The Kadoka Press in Kadoka, South-Dakota
4 Apr 1924

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The Kadoka Press in Kadoka, South-Dakota
4 Apr 1924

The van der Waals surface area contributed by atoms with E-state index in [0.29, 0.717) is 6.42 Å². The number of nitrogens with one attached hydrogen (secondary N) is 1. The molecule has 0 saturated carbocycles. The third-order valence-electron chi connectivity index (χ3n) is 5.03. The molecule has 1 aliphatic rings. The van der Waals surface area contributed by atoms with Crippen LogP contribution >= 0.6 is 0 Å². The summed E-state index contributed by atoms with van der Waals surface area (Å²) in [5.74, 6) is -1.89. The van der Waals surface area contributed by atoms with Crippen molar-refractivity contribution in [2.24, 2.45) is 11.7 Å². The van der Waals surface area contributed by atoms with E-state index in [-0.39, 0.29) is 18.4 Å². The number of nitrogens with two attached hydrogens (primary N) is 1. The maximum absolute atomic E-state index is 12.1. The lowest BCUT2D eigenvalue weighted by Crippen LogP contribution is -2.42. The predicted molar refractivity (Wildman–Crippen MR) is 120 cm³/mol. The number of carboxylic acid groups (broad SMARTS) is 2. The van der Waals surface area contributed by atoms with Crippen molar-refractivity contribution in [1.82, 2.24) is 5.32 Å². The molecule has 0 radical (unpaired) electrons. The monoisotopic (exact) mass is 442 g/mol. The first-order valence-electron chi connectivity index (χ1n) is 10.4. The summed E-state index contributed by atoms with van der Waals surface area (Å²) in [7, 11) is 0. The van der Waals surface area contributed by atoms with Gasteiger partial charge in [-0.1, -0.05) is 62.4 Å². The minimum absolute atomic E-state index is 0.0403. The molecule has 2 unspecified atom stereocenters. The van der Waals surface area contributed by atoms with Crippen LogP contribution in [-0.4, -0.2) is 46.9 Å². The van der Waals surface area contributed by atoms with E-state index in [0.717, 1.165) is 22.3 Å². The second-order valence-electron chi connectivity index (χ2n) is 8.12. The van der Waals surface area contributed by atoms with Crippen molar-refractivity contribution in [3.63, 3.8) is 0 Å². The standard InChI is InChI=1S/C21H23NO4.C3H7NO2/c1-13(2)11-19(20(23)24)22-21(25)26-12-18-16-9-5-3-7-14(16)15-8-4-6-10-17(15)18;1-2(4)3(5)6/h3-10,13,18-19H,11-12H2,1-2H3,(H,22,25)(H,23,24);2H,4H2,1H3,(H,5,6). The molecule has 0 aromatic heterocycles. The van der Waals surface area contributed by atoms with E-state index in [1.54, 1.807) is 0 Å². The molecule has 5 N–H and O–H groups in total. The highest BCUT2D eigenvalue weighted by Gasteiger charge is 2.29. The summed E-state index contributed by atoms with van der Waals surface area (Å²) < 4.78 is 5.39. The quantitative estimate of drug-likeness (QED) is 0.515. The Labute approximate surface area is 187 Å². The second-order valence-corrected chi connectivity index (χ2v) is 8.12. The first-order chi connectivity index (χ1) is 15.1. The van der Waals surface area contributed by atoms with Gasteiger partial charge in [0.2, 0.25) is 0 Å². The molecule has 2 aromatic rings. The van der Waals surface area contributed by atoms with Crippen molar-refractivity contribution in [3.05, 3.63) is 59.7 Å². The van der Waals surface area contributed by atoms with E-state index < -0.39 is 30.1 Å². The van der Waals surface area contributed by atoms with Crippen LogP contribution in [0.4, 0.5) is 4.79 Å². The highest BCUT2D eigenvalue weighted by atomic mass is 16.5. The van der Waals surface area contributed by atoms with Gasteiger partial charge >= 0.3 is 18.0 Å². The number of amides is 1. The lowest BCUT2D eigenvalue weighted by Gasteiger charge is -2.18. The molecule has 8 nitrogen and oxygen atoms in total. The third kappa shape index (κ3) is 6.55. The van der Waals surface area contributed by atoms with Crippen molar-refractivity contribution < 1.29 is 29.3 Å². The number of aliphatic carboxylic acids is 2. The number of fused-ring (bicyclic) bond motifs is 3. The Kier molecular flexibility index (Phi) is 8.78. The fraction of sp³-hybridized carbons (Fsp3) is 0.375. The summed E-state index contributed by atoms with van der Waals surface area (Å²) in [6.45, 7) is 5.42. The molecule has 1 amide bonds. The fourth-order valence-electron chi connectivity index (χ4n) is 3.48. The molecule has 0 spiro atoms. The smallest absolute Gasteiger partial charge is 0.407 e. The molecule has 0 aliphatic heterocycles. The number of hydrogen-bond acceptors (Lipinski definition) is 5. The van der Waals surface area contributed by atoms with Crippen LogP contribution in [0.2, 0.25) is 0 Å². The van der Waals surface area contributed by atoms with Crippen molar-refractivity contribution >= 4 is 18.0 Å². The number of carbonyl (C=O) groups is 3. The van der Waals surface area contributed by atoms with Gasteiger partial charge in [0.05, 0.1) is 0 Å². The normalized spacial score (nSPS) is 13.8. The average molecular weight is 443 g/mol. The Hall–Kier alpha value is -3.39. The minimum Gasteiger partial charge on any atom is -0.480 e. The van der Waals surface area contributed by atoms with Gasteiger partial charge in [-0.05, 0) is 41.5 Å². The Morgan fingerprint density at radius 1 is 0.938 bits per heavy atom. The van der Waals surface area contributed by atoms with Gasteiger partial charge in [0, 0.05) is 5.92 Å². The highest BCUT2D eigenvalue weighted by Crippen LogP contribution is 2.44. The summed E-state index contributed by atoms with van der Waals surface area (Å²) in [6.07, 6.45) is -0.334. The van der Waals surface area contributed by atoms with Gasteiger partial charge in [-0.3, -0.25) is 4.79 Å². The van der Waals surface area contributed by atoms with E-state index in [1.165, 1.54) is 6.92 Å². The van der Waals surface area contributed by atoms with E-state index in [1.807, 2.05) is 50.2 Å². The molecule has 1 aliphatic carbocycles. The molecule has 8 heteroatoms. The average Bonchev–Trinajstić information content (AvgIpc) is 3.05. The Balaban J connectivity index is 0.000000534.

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The Kadoka Press (Newspaper) - April 4, 1924, Kadoka, South DakotaPress, Vol. IG, N0.47 KADOKA, S. D., FRIDAY, ApRIL 4, 1924 THE KA OKA PRESS Reporter Vol. 16, No. 44 McMASTER AND JOHNSON HAVE SAFE LEAD The Press in a chorus with all! the weeklies that come to our desk,! | gave last weeks primary election < to governor McMaster for U. S. < Senator and to Calvin Coolidge for i the presidency. , 11Owing to bad road conditions | throughout the state returns were ( slow in coming in and up to the | time when we were forced to go j to press the candidates were lead- i ing as reported having just been < confirmed by a special wire to this paper. | put no sooner had the Press got j into the hands of its readers, when < tUi tables turned on Coolidge and ; Johnson took tiny lead. Several j i times the lead was again snatched \ from him by narrow margins but ‘ < finally Johnson swung in to stay | and his official vote now stands at < 40,282 against Coolidge 28,515. I McMaster holds a lead of more \ than 11,000 over senator Sterling, i The following are the totals of 1 the county fight: ( Republican - s For State Central Committeeman i Wm, Gilchrist 314, Party State', Chairman. Geo. W. Wright 291, j' National Committeeman, W. E. « Milligan 287, President, Hiram W. j, Johnson 177. Calvin Coolidge 278.,, Presidential Electors, Alan Pogue , 151, Philo Hall 210, Albert Norby j j 155, Fred Wilson 242, E. L. Senn \ 152, Helen Gamble 243, J. H. Wool-,, soy 150, Mrs. W. S. Hill 241, Donald j McLean 150, Fred Chcsley 233, for j United States Senator, Sterling 140 McMaster 295, Representative. 3rd District, Thos. G. Wall, 42, Wm. ( Williamson 337, Supt. Public Inst, a Shaw 171. St. John 203, State Rep-.' rosentative, Mrs. Olive Huger 82.: j J. H. Fryberger 301. County Treat?- , urer, Selmer Solem 144. J. K. Prock- e’sbv 298, Sheriff. Jas.F. Judge 191, ( Henry F. Granger 217. > i Democrats— ; i For Party State Central Comm-j itieeman, H. C.“Snodgrass 110, for , Party State Chairman, James F. 1 Houlihan 11. L. N. C» ill 113. Nat- , ional Committeeman. Ed. J. Fngler 1 ] 7. W. W Howes lit. United States,. Senator, Mark I*. Pat's 14. U. S. (< Cherry 100, Representative 3rd j D strict, Geo. W. Randall 15, John Russell 103. Governor, Erie Ellef- «on 10 Andrew Anderson 111. for. State Reoresen* "t ive, John Di'Bois 11. Lars Noland 50. On the reservation only precincts!' one and four had a chance to vote: on state ami national issues and the result is therefore ineonelusivr i of the attitude of the folks of Washabawrh countv. They all did however have a chance to express their opinion relative to the vueinb- ors of the school, and hiirhwav hoard ami the result was as fol- lows: For member Highway Hoard for two vears, four precincts given in rotation, Frank Bauman 2, 3. 18: ( 11 total 31. Flovd Head lee 18. 52. 14: 13 total 97, For four years. W. i S. Ruggles 14, 7, 15, 3; total 39 ; Earl Woodard, 1. 13, 18; 21; total! 53; For six years, L W. Arnold— , 32. 10 total 42, C. A. Craven. 4: 11; 1; 14- total 30. Geor-O T,. Fmer-j son 10: 15: (V total 2 hi tide R. Watson 17; 2: 9; 4: tota* 32. < For School Board "oiir v >rs. W. A. Porch 2B: 11: 7 : l*-mi 40.; P. J. Rock 21; 27: 22: 11: total 84 For School Board six vr*y-. M. T Morton. 2: 23: 3: 10: total 3i A. W Stevens 17; 33; 31; 1.1; total 92. Washabough Countv cast no \fa\- lot for the Farmer-Labor Party and j in Jackson County hnly two loyal j scouts called for this ballot. It' will not make any material differ- ence which way they voted for it seems to have but a drop in the bucket. WILL ACCEPT BIDS FOR MISSOURI BRIDGE; The state highway commission is advertising for bids for a four span j bridge across the Missouri river at Chamberlain. Bids are to be open-! ed April fifteenth and the work: to be completed by May of 1925. Jackson county’s highway super- intendent J. E. Buckmaster re-: turned from Pierre early this week with the photograph of a drawing of the proposed bridge. It is now; on display mt his offices and is arousing much interest in the long; dreamed and talked ot project. This graceful steel structure meas- 1 ures 1480 feet between abutments and has a distance of 330 feet be- tween each of the four spans and; a headroom of forty feet to the, lowest watermark. It will be lo- cated 1050 feet down stream from the Chicago Milwaukee & St. Paul bridge. Our readers may rest assured that a lot of the hinderance to travel including even the obstruct- ion to the passage of the maijs which we are experiencing this week, will be done away with and travelers will have no occasion to inquire anxiously whether they can get across the river at Cham- berlain or not. The new bridge when completed will settle thjs problem once and for all. It is another step in the advancement and progress of the west-river country and as such will be hailed frith delight. MARCH GOES OUT ROARING The present month has not been a very pleasant one. In fact it j: .has not come up to the gentle’<j standard set by the earlier winter j 'months at all and the first of; 1 April finds covers of solid ice over;! open waters and the landscape * 1 covered with a blanket of white. |i What must perhaps be recorded as the worst .snowstorm of the winter arrived last Friday on the crest of a rainstorm. The tempera- ture dropped below freezing and in a short time streets and walks I I were fit to skate on. Friday night it began to snow and the weather- ji : man kept up this program until \ ! Sunday morning. Wh&n Kadoka ; woke ui> on the Sabbath the dea-| criptions, in Whittiers “Snow- bound” were applicable to Kadoka. Drifts from three to five feet high ! were obstructing street and walk I and many of our good people took i| their early morning exercise with p the snow shovel. The sun .appear-j ed smiling; but could do only lit-! ! tie that day in spite of the advane-jjed season. Monday was another fj bright day, but the breezes coming ,j from the north, the snow stayed(on. Although diminishing little!(by little there is still ots of evi-; 1 deuce of the past storm as we go ito press. During the night it;(freezes hard. ;< The storm as it appeared here Ij was the tail end of a most damag-j ; ing blizzard which struck north-,jern Minnesota and North Dakota.! In the eastern part of the state it ¦i did much damage. Near Salem on( one two mile stretch no less thani, 75 sleet laden telephone poles i yielded under the strain, Pjorre! i had twice the snow that we had j; here and the roof of a garage at 'Fort Pierre gave way under the' load. j . The -now and frost will retardl farming somewhat and our friends! iin the country arc getting impa- tient to get into the field to plant j their spring crops. With hotterjweather promised it is hoped that; field work may ho taken up in! , ano her week. j! THE NORTH CAROLINA “STOP LAW” Through J. C. Pease, local sta- tion agent for the Milwaukee rail- road company, we are placed in posession of the following facts which were brought to his attent- ion by C. A. Christoffor, superinten- dent of this division of the Mil- waukee: ‘‘ln the state of North Carolina at highway crossings of the South- ern Railway, the number of per-! sons killed by trains in the last six months of 1923 was four, and of in jured 11: as compared with fi kill-, ed and 24 injured in the first half of the yc ?V‘, and larger numbers in half years lie fore that. Those figures are reported by the railway company in connection with a note on the law of North Carolina re- quiring drivers of automobiles to; stop before crossing railroad tracks and the law is given credit for the diminution in the number of dis- asters at crossings. The number !of motor vehicles registered in I North Carolina last year was 217, 212 as compared with 182.(M)0 in! ! 1922.” ESTIMATED WEALTH OF THE STATE OF SOUTH DAKOTA ! Washington, D. C., March 23, 1924 The Department of Commerce an-| nounces* for the‘State of South Dakota, its preliminary estimate ’ of the value December 31, 1922, of ' the principal forms of wealth, the total amounting to $2, 925,968,000 as compared with $1,314,881,000 in 1912, au increase of 122.5 per cent. Per capita values increased from $2,105 to $1,182, or 112.9 per cent. I All classes of property increased II in value from 1912 to 1922. 3ho! estimated value of taxed real property ami improvements in- -11 creat'd from $571,782,000 to $1,890-| 843,000, or 2:10.7 per cent; exempt . real property (exclusive of Fossil Cycad National Monument and [ Wind Cave National Park) from $67,880,000 to slßl, 775.000 or 169.9 per cent; live stock from $145,- 1 815,(KM) to $ 152,592,000 or 4.6 per •.cent; farm implements and macniu, ’ ery from $38,101,000 to $85,646,000 • or 124.8 |K*r cent; manufacturing • I machinery, tools, and implementsI from $6,044,000 or 82.8 per cent • t from $6,044,000 to $11,048.0(H) or ' 82.8 per cent; and railroads and r ! their equipment from $187,283,000 ';to $229, 31.000 or 22. per cent. i Privately owned transportation andi transmission enterprises, other lhao railroads, increased in value l' j from $25,802,000 to $37,190.0(H) or >'(44.1 per’ cent; and stocks of goods, I vehicles other than motor, furni- f turo, and clothing from $272,174,- y 0(H) to $291,167,000 or 7.0 per cent, t No comparison is possible for the value of motor vehicles, which was c>i estimated in 1922 at $46,076,000 *• I because no separate estimate was t) made in 1912. ki In making these estimates the e; Department followed in general o j the methods employed in making e; the estimates for 1912, though it s; i* believed that in some respects '-jthe work in 1922 hgs been more h j thorough. It should l>e borne in o mind that the increases in money value are to a large extent due to o; the rise in prices which has taken dj place in recent years, and so far as that is the case they do not rep- IN THE MEANTIME “Home Sweep Home,” is the in-j scription on the front door of anjeastern broom factory. Still the applications for Jackson [ County Alfalfa seed are coming. Shouldn’t be long before the grow- lers of this country would adopt a ! slogan or a brand for their seed. The new Black Hills Folders are adorned by a Bad Lands picture. This should he an incentive to us all. No visitor should leave our limits without hearing all about ! the scenic beauty of the Bad Lands Dr. Best, one of the discoverers of Insulin the now scrum used in:| the treatment of Diabetes, is a South Dakota lad who hails from Huron. The discovery of Insulin is considered the greatest medical advance in fifty years and won for the inventors (Jie Nobel Prize for 1923 which amounted to over $16,- 0(H). Dr. Best is only a young man |as is also Dr. Banting the chief'j inventor.j A litile town down in lowa has| recently elected an entire ticket : composed of women to take charge :of ciiv affairs. No doubt the ftnvnjwill improve in every respect and I while there is nothing in a name,. ; yet these might suggest many, (things. For mayor Mrs. Shock.! treasurer, Mrs. Richer and lor ; council-woman a Mrs. More. Wonder 1(if they couldn’t get some NTrs. !j Kopp to act a..-; night-watch and a(Mrs. Wright as assessor. Superintendent R. V. Hunkins of j ; the Fend Public Schools proposes;(to bring the cdulational features Jof the Black Hills into the class' rooms as means to supply the •pupils with some “practical edTica- 1tion.” The professor hopes in the near future to provide in the reg- ular curricular tools and methods by which the student may become 1i thoroughly familiar with the in-! ivironmont in which lie lives. May| the idea spre ! to all parts of our | fair country. COUNTY SCHOOL NOTES On the account of the storm on Saturday, March 29 the district school officer; did not have the regular meeting scheduled for that date. The meeting was post- poned until April 11th. The District Spelling Contests aiv to be held in the various dist- ricts during the month. April 5 at Weta; April 12th at Kadoka, April 19th at Belvidere and April 26th at Cottonwood. Considerable interest is !>¦ ing manifested and v\e hope the icsult will be improv- ed spelling among the school ! children of the county. Considerable stress is being placed upon exhibits showing im-j provements in school buildings: and grounds »f the rural schools. : We are anxious to secure pictures to be exhilmed it the State Fair showing the condition of the 'schools in ut stern South Dakota. Everyone ha ing pictures of school houses, pupil conveyances etc. are urged to loan them to the teacher :of your sch* >1 for use in making u.*' such an ( xhibit. Jackson County has the lowest (percentage of econd grade certi- ficate?} and t!i(> highest percentage I of state certificates of any county that has vet reported, we have rc- pay better salary if you can point to increased benefits. Seventy-fi\ ¦ percent of the ruraj schools have organized Young Citizen’s Leagues. We hope to o ake tips llii) per cent next year.The time to train citizens is when ’lk*" are young. Wo have recog- i nizod the need of training childrenin o*her things, why not citizen- ship? Don’t For«>et The Track Meet, Oratorical Contest and Spelling Contest as Well as the School Exhibit To Re Held at Interior on May 3rd. Harold F. > Percy) Dean ivturned I' Om Rapid City early this week where he took an examination for testing cream. Others from this neighborhood were Louis A. .John- on of Interior and Emil Thode of Belvidere. As wo go to press Mr. Dean has reeoived a report of !m passing the test, lie will run a ceam buy mg station in the building of Noil Rounds just west of the filling station pip. in last year, which he also will run t h i - summer, for Rounds. SptMir-Brugman Monda" afternoon at two o’clock at the btotno of the brides parents Miss Genieva Soaur was quietly married in Oaronoo Brugman in f he presence ( <t tho parent -of the voiini* oeop'e Rev. A. V. Brvan officiating. Both of the voting neople are veil known here and are receivin'*' the good wishes of ? heir many friends. CHURCH NOTES April sth, 1921. Sunda*- school 10 A. M 'flnlt & Junior Worship II A. M. Evening Worship . 8 P. M please note change in time from 7:30 I 8:00 :> m. 'resent corresponding increases in the quantity of wealth. The estimated values of gold and silver coin bullion, the vessels of the Navy, and privately owned waterworks will appear only in totals for the United States. ROY MILLIKEN UTICAS LIVE WIRE Not far from Yankton, S. D. lies the village of Utica. When the Press scribe lived in Yankton it had no newspaper, it had no under- taking parjors. it had no movies, it had no monument works, in; short it lacked many things. It 1 wns very much dependent on the mother eity of Vnnkton. Hut better days for Utica were, in sight when one of Yankton high schools twin athletes dropped in- to the burg and swept up. No fooner had ho decided to call it home when things began to be doing. Roy Milliken, well known hen* as the twin brother of Ray put in a printing press. Folks shook their heads, but Roy kept! smiling. From a few subscribers! his list grew ns time went on for Roy delivered the goods as In* had done in high school. Next he set, up a hardware store and this, too! proved a success. He was then en- couraged to provide the Uticans! yfith amusement. A movie started ! and it is going and growing still. His ambitions the.n reached into; the village council chambers to the; post office, yea even into the state legislature. Utica had no under-! taker. Ro« r Idled that want. He; next saw that the folks like con- crete memorials for their (lend, so! he sold them tombstones. Fords! were the only cars sold in town. Roy saw the need for a better car for his fellow townsmen and sold them C'hevrolets. Utica owes Roy much for he has filled their every j want lie could possibly fill except running their bank anil their butcheyshop. Here is wishing you j continued success Roy. j * NO EAST MAIL FOR FOUR DAYS, Last Saturday morning the Mil- waukee railroad, bridge at Chamb- i rlain went out again when the cable controlling the pontoon bridge snapned under the strain of the onrushing ice from further up stream in North Dakota and Mon- tana. As a consequence no trains! could cross. The ferry also was] unable to make the transfer. Mon-i day no mail came from the east.) Passengers wanting to cross from! this side got as far as Oacoma and j were either given a free return | ride or compelled to hire cars to \ make the crossing at Pierre. Tues-' day the same condition continued., •>n Wednesday some eastern mail trickled in by way of Philip and on the circuitous route via Pierre, and Rapid City. Early Wednesday afternoon the first mail came j across front Chamberlain when the bridge was repaired. Since then trains front ’he east have |*ecn from two to four hours late. P»ut, our good and patient folk do not mind a little thing’ like that. Jt is all in gettinc used to it. COMMUNITY SALE POSTPONED The adveiiised Kadoka Cmnmun- i’ySale did not come off last Satur- day afternoon owing to the incle- ment weather. The Farmers State Rank had lined up a nice line of goods including all kinds of agri- cultural implements, household goods, furniture etc. and were ex- pecting a big crowd for the sale. It you are in need of any of these articles, better come in and look them over. They may be just tin* thing that you are wanting. On the other hand if you have any- thing for sal«f list it with the hank and gel your good cash out of that which you do not want or need. This is an admirable clear- ing agency for the community. Your heartv cooperation, good reader will insure its success and also make permanent an institut- ion that von will appreciate both is a buying and selling agency. Bring in nntr stuff and list it and buv what von need there. Remem- ber the date • VUL L S Where now the winds of March are blowing The garden sass will soon be jyowing. Consider now your yearly need For onion -ets and lettuce seed. South Dakota farmers who have had experience with the crop find ii best to seed the sweet clover right along with the small grain, or immediately thereafter. Sounds too good to be true, almost I Rut bi<i and girl ineinl*ers of garden and strawberry clubs can cut down the family grocery bill very noticeably, have some thing to occupy their time and keep them out of mischief and greatly i enjoy it. too. South Dakota was an outstanding state in the great corn producing section last v**ar for having matur- ed a crop of corn which is esiiccial- ]\ suitable for seed purposes South Dakota farmers shp.uld cash in on this circumstance this spring Sanitation on the farm helps not only to preserve the health of tin donipstic animals on the nlaee, bill also in an indirect way the health of the |>ooplo. The community news]>a|H*r. ac cording to one writer, constitute; the onlv channel through which I one can receive a steady flow o! i intelligence from beyond the nar * row circles of personal relationship FATHER FORFEITS HIS LOAFING FRANCHISE “Back so soon. Bill? Thought you went over to get shaved?” “Yeh-ah, I went over, but the shop was jammed full of bobcats. Not a chance to get into the chair." It wasn’t so long ago that Sister Susan first ventured timidly within the portals of the harbor shop. Now that the amputation of flow- iu tlosses has become “the thinjr,’' despite fast disappearing masculine ridicule and ever weakening dis- approval of old fashioned matrons. Sister Susan and a multitude of her fellow' bobkittens throng the ton- sorial workshops and clutter up the chairs formerly occupied by father and Brother Hill while waiting their turn. And now mother is joining the sorority of bobcats. First exclaim- ing in horror when thc idea is sug- gested, then wondering is she would look so awful after all, and finally accumulating the necessary courage to attempt the dire deco, mother bids gnodby to her flowing' locks and sends them fo the junkheap. Short hair is undeniably the mode. We have the marcelled maiden worrying over her wave.We have the straight haired brun- ette with her locks smoothed to the sleazy slickness of a peeled onion.And we have the increasing society of the Sliingledecker sisters, sport- ing a Senegambian swirl. More- over, as time goes on, the bobgrows bobbier, and the hair ends creep closer to the scalp. I’oor father! ’ His cozy seat atißernards the harlier’s is preemptedby a skirted customer. 4L feminineform sinks into its inviting depths and scornfully sniffs at the bath- ing beauties in the pink weeklies which father once viewed with de-light. Sprightly talk of clothes;ind cars and curling irons comesf rom the seat where father was wont to sit and save the country,lime passes and customs are alter- ed. Shall wc in a few more years view father sporting the hirsutedecorations of the House of David, coming home in the evening and wrestling with a frying pan jn an attempt to fend off faiipjpe, while mother waits downtown for her .-eiiii-monthly shearing? WiR therebe a sob son written, patterned after the pathetic ballads of the IHfs. running something like this:Within the brilliantly lighted ton- sorial palace a thong of gaily gar- bed women await the sound of thebarber's voice intoning a dulcet “Next." All is charm and chatter.Slowly the door opens and littleLeonard timidly peeks in, then silently tintoes across the floor to where his maternal parent is park- ’d and pi |ies this pijyful appeal: “Mother, dear mother, eome home with me now; The curfew is wailing its blast, And father is neck-deep in trouble at home—- t The poor man is weakening fast. The floor is unswept, the dishes un- washed, • And baby is damp as the sea. Dh. ma, do you care so much more for vour. hair Than '¦on do for poor daddy and me? - Pierre Dakotan HI' HOG CHOP BRINGS FINE RETURNS Messrs. Collins atyl Nielsen ship- ped two more carloads of fine look- ing porkers to the Sioux City mark et last week. The last load got as far as Oacoma, when they were held lip on account of lh<* bridge being out of commission and they I«*11 some anxiety for them. Mr. Nielsen informs the Press that between thirty five and forty carloads of this years crop havejalready departed for the ham and bacon realm whence there is no re turn and that ho knows of -it least twenty more carloads in this .‘hip- ping territory noyv m (he feed lots, i making in a|l some sixty carload; tu send t«> the shambles from Kad oka alone. Each carload nets <*ut farmers from ten to eleven hundrei dollars. With many more brood sow.- than formerly assuring pm haps a doubling of the number ol these mortgage lifters, it can reaili ,ly I"* >«*en that our fanners an ; taking fuli advantage to grow those much demanded fat product.* in the porkers pamdise. when freedom from disease luscious am bountiful alfalfa topped off wit! real corn will produce hogs tnon cheaply than anywhere in th* United States. Surely Weston South Dakota is coming into it own and that in double uiick time j MINNEl’llARUZA LODGE . NO. 247 I. O. 0. 1 ! Through 1 lie courtesy of Messrs George Decker and Floyd E. Dodsoi ye editor enjoyed a short course p the voVnacii^ 1 ’ of the ohoriginu ! Sioux and lie has progressed novj far enough 1o pronounce Minnc eh ad u/.a without at uttering o stumbling and upon authority ojthe above named walking infor niation bureaus he herewith re •spectfullv states that is is suppose* to signify “rushing waters.” So I “that* that.” The just recently organized loca lodge of Minnechaduzans No. 24! I. 0. O. F is thriving nicely am nctv applications arc still beind re reived. “Wasta.” TOURISTS TO HAVE EASY ACCESS TO WILD GAME Reports emanating from the state park in the Black Hills are to the effect that this winter the park commission is making every effort to place wild game conveniently neaj the highways near the state park lodge. Buffalo, elk, antelope, doer, mountain sheep and goats are put in enclosures right next to the highway leading through tht%park, thus offering every passing ear a chance to see them. The work of the commission will he greatly appreciated by the tour- ists for hitherto many have just driven their cars through the park and although looking for the rare native inhabitants of the Hills, never saw them because of the love of the wild game to retreat from public view. For the benefit of the visiting state editors last August, park authorities kindly rounded up their wild charges. Thus the state pencil pushers had a good view of the entire herds. This summer every one will have a chance to see at least a few specimen of the rare animals from his ear as he nasses on the beautiful highway. This act of thoughtfulness on the nart of the highway commission will surely be appreciated by the summer gvpsv tribe. It you have not seen them, good reader, make it a point and take the family there sometime this summer. You will he pleased with the park and its wild life. WHY NOT A LIBRARY HERE? One of the things that coopera- tion, the spirit of the times, might b.ing to Kadoka. is a public library. The long winter months are draw- ing to a close with the arrival of smiling old sol on Apri first and from now on there will be much diversion by moans of the auto- mobile aided by good roads and nice weather. However a scant six or seven months separate us from the season wnen evenings will again be long, when the snow flies and our good people are more or less compelled, as in other communities, to stay inside. It is then that good read- ing. books and magazines, will be most welcome. Right now' is the time to think of this and the Press would like to bring this mat- ter lo the attention of the memb- ers of our live clubs and lodges. There is a very active group of ladies in the Kadoka Womans club. The men of the Commercial Club call themselves boosters. We have half a dozen lodges with very active, progressive and public spirited members. To all these good and well meaning intelligent folk the Press would respectfully appeal to give this idea their thoughtful consideration. I* is not out of our reach ami will prove a blessing far beyond the cost of monev and effort put in. A library would provide good reading for both young and old and do away with a lot of dull evenings that can be spent profitably, education- ally in good reading. ITo old folks \v*Jl welcome it and it will give the young something to do aside from idle and harmful run- ning the streets with the harmful or •ompanvment it brings with it Co-oneration will “nut it over’ and “the suns rays do not burn un- it brought, to a focus.” Lot out •tubs and lodges consider this mat- tor at thyir meetings still to conn ! this soring and when the time ol ! eho* to“ da' s comes again some- tangible in this line can Ik I the result. OBITUARY G. W. Simcox was horn at Indian- apolis, Indiana February 10th. 1855. Died at Quinn, South Dakota March j 29th, 1924. His family moved to Marshall County, lowa when he i was but a babe. He resided there until 1907 when he moved to South , Dakota, homesteading six miles south of Quinn. He was married in 1878 to Mary E. Alexander of Marshall County, lowa and is sur- vived by his wife, four sons and three daughters.. Roy Simcox of; Rapid City, South Dakota, Arch Simcox, Interior, Harry Simcox,| Interior, Robert Simcox, Quinn,' Mrs. C. Adkins, Interior, Mrs. Wm. Ragan, Vienna, Missouri. Mrs. Geo. : Harris, Draper. South Dakota. j Funeral services were held at In-, terior Tuesday afternoon and inter- i ment was made in the Interiorjcemeterv with Rev. A. V. Bryan, officiating. —-o ALFRED HENNINGS ASSIGNED TO WEST POINT Dr. Hennings received an inquiry this week from his son Alfred, who is now a student in the engineering department of the state university at Vermillion, to go to West Point in June. Each congressman is allowed to make oone appointment each year. This year the choice had been left to university authorities to nick the best eligible man and these gentlemen picked Alfred owing to his excellent qualification in the ; required lines £or admission. It is(an exceptional honor thus bestow- ed upon a Kadoka boy, of which his many friends will be glad to learn. “Doc” is debating as to what t do and has not made «T> his mind at this time. . ...... - • - - -•- * # Pierre, South Dakota. *rmnt of History T